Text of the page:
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Arnold Kling has a Ph.D. in economics from MIT; founded homefair.com, one of the very first commercial websites, in 1994; separated from Homefair in January 2000 after it was sold to Homestore; is author of Under the Radar: Starting Your Internet Business without Venture Capital, and is an essayist. Send comments to us at econ@corante.com

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« Geekonomics | Main | Echo Chamber, Con't »

February 18, 2004

An Intellectual Property Issue

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Posted by Arnold

From Steve Verdon:


Suppose I make a chair and then sell it too you. If we treated that chair just like we treat intellectual property law I'd have a great deal of control over what you do with that chair. You cannot duplicate any part for your own personal gain without my express permission, and gaining my permission might require a monetary transfer from you to me.

Actually, I'm not sure that I could copy the chair and then sell the copy without causing a problem. But I assume that making a copy for my own use would be ok. But, then, there are also "fair use" provisions in copyright law.

Comments (6) + TrackBacks (0) | Category: intellectual property


COMMENTS

1. Steve on February 18, 2004 06:27 PM writes...

You mean like if say the design of the chair were protected via intellectual property law? Isn't that sort of the point? That people want to use the law to minimize competition and gain greater market power?

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2. Ravi Nanavati on February 19, 2004 01:28 AM writes...

You couldn't stick your chair out on your porch and sit on it because that would be a "public performance"...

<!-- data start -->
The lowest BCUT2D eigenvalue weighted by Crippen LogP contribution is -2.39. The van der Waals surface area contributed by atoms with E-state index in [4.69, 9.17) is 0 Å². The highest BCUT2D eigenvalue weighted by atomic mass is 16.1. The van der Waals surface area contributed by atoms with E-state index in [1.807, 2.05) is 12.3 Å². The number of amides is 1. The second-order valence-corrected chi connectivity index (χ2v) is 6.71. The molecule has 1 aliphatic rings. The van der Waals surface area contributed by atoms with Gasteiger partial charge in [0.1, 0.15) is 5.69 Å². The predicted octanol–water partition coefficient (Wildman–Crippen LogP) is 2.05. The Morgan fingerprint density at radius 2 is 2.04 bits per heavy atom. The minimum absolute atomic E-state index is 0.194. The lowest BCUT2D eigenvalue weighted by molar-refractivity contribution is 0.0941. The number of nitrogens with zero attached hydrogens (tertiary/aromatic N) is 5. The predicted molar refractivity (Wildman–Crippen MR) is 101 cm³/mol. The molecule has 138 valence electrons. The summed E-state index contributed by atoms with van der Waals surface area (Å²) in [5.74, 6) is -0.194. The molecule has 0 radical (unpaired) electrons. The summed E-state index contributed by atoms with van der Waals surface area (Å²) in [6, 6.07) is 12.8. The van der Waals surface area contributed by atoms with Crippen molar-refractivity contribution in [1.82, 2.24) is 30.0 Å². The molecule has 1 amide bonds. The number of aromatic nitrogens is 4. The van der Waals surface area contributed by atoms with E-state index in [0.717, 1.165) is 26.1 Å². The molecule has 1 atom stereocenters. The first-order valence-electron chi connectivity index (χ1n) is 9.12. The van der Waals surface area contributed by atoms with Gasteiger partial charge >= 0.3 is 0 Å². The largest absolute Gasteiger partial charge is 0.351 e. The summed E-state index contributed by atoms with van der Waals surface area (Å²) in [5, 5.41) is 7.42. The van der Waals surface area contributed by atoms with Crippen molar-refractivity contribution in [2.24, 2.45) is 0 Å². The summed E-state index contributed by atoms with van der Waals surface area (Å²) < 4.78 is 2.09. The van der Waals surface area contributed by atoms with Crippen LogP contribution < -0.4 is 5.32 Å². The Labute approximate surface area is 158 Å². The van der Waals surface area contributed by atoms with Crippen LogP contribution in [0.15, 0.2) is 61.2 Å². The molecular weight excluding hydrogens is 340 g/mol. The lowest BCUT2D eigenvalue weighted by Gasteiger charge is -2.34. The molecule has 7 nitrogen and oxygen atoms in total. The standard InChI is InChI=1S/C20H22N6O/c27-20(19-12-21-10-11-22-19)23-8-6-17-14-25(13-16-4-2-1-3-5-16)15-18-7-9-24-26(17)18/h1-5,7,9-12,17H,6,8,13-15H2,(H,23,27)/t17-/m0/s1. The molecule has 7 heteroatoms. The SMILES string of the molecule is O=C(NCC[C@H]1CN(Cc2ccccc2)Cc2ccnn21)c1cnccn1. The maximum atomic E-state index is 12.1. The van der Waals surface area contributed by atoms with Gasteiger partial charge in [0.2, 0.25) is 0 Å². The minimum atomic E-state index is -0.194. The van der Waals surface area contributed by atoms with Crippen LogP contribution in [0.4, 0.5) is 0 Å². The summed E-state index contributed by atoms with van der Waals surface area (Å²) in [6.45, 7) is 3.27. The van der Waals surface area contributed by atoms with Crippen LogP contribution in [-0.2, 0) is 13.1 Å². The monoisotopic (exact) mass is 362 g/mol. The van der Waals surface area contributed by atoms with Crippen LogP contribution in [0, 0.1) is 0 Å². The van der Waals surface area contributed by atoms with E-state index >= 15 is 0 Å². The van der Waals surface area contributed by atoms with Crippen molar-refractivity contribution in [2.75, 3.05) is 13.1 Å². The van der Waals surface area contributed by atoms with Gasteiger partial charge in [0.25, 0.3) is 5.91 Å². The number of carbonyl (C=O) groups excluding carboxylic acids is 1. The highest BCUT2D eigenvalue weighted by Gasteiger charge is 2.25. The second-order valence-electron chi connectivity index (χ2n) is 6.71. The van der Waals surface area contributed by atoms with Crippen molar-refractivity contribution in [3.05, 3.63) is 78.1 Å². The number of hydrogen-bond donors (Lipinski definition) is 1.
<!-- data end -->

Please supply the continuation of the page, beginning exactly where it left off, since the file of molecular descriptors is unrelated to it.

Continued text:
And of, course, if the chair had an encrypted cushion on it, you couldn't sit on the chair unless you used the cushion [courtesy of the DMCA]...

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3. Ed Felten on February 19, 2004 07:59 AM writes...

You couldn't re-cover the chair with different fabric, because that would be a derivative work.

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4. Cypherpunk on February 21, 2004 03:10 AM writes...

Test post, I keep getting failures.

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5. Cypherpunk on February 21, 2004 02:22 PM writes...

"Your comment could n-o-t be submitted due to questionable content: n-o-t." I appreciate the emphasis on positive thinking, but eliminating the "n" word?

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6. Cypherpunk on February 21, 2004 02:26 PM writes...

If you promised n-o-t to do certain things with the chair as a condition of receiving it, then you should be bound by your promise. For example, maybe the chair was an heirloom of the seller and you promised to take good care of it. Or maybe the seller had hand-crafted the chair, only makes and sells a few every year, and he'll only sell to people who promise n-o-t to leave the chair outside in the rain. We used to sell puppies and we'd make people agree to a long list of conditions about taking care of the dogs.

In general, in any such purchase, whether of physical or intellectual property, we should leave maximum freedom for the parties involved to agree about whatever terms they see fit. A piece of intellectual property may be transferred with few or no limitations; a piece of physical property may be transferred with a great many conditions. There is no intrinsic difference between intellectual and physical property on this issue.

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